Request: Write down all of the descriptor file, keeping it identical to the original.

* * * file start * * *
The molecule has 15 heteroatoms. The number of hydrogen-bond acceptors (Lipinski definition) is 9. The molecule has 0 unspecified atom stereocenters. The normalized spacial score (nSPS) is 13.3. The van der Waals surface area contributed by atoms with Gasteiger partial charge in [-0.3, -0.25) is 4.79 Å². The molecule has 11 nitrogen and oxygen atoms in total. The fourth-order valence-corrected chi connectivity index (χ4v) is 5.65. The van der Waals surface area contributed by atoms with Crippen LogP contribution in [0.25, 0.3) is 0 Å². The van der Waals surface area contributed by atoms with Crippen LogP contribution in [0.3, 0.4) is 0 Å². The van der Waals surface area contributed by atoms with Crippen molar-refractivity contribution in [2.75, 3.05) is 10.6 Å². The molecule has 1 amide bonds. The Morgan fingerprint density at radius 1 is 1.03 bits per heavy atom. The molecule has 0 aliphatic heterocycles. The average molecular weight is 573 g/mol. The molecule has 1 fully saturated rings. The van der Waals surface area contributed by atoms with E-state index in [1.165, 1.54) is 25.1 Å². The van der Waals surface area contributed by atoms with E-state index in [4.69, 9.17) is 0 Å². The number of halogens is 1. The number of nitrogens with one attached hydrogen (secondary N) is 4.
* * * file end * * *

The molecule has 15 heteroatoms. The number of hydrogen-bond acceptors (Lipinski definition) is 9. The molecule has 0 unspecified atom stereocenters. The normalized spacial score (nSPS) is 13.3. The van der Waals surface area contributed by atoms with Gasteiger partial charge in [-0.3, -0.25) is 4.79 Å². The molecule has 11 nitrogen and oxygen atoms in total. The fourth-order valence-corrected chi connectivity index (χ4v) is 5.65. The van der Waals surface area contributed by atoms with Crippen LogP contribution in [0.25, 0.3) is 0 Å². The van der Waals surface area contributed by atoms with Crippen LogP contribution in [0.3, 0.4) is 0 Å². The van der Waals surface area contributed by atoms with Crippen molar-refractivity contribution in [2.75, 3.05) is 10.6 Å². The molecule has 1 amide bonds. The Morgan fingerprint density at radius 1 is 1.03 bits per heavy atom. The molecule has 0 aliphatic heterocycles. The average molecular weight is 573 g/mol. The molecule has 1 fully saturated rings. The van der Waals surface area contributed by atoms with E-state index in [1.165, 1.54) is 25.1 Å². The van der Waals surface area contributed by atoms with E-state index in [4.69, 9.17) is 0 Å². The number of halogens is 1. The number of nitrogens with one attached hydrogen (secondary N) is 4.